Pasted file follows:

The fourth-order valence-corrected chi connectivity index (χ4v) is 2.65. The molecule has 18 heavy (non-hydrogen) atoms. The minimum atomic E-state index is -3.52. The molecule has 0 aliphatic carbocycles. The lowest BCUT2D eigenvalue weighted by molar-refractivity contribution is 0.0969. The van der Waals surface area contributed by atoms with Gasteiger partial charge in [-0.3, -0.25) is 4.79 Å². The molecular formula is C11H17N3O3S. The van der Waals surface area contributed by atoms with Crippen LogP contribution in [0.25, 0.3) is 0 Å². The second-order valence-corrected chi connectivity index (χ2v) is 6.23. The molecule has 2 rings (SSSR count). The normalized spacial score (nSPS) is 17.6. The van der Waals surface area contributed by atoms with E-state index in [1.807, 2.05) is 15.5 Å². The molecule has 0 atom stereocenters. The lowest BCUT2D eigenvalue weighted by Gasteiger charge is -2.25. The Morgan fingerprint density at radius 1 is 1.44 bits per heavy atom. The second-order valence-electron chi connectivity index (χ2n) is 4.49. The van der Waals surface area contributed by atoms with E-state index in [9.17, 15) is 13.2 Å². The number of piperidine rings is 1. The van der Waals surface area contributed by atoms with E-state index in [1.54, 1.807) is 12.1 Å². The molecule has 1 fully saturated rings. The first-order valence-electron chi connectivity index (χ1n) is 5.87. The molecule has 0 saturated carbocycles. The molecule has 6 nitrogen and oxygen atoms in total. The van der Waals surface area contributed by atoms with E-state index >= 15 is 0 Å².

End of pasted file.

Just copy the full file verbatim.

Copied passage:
The fourth-order valence-corrected chi connectivity index (χ4v) is 2.65. The molecule has 18 heavy (non-hydrogen) atoms. The minimum atomic E-state index is -3.52. The molecule has 0 aliphatic carbocycles. The lowest BCUT2D eigenvalue weighted by molar-refractivity contribution is 0.0969. The van der Waals surface area contributed by atoms with Gasteiger partial charge in [-0.3, -0.25) is 4.79 Å². The molecular formula is C11H17N3O3S. The van der Waals surface area contributed by atoms with Crippen LogP contribution in [0.25, 0.3) is 0 Å². The second-order valence-corrected chi connectivity index (χ2v) is 6.23. The molecule has 2 rings (SSSR count). The normalized spacial score (nSPS) is 17.6. The van der Waals surface area contributed by atoms with E-state index in [1.807, 2.05) is 15.5 Å². The molecule has 0 atom stereocenters. The lowest BCUT2D eigenvalue weighted by Gasteiger charge is -2.25. The Morgan fingerprint density at radius 1 is 1.44 bits per heavy atom. The second-order valence-electron chi connectivity index (χ2n) is 4.49. The van der Waals surface area contributed by atoms with E-state index in [9.17, 15) is 13.2 Å². The number of piperidine rings is 1. The van der Waals surface area contributed by atoms with E-state index in [1.54, 1.807) is 12.1 Å². The molecule has 1 fully saturated rings. The first-order valence-electron chi connectivity index (χ1n) is 5.87. The molecule has 0 saturated carbocycles. The molecule has 6 nitrogen and oxygen atoms in total. The van der Waals surface area contributed by atoms with E-state index >= 15 is 0 Å².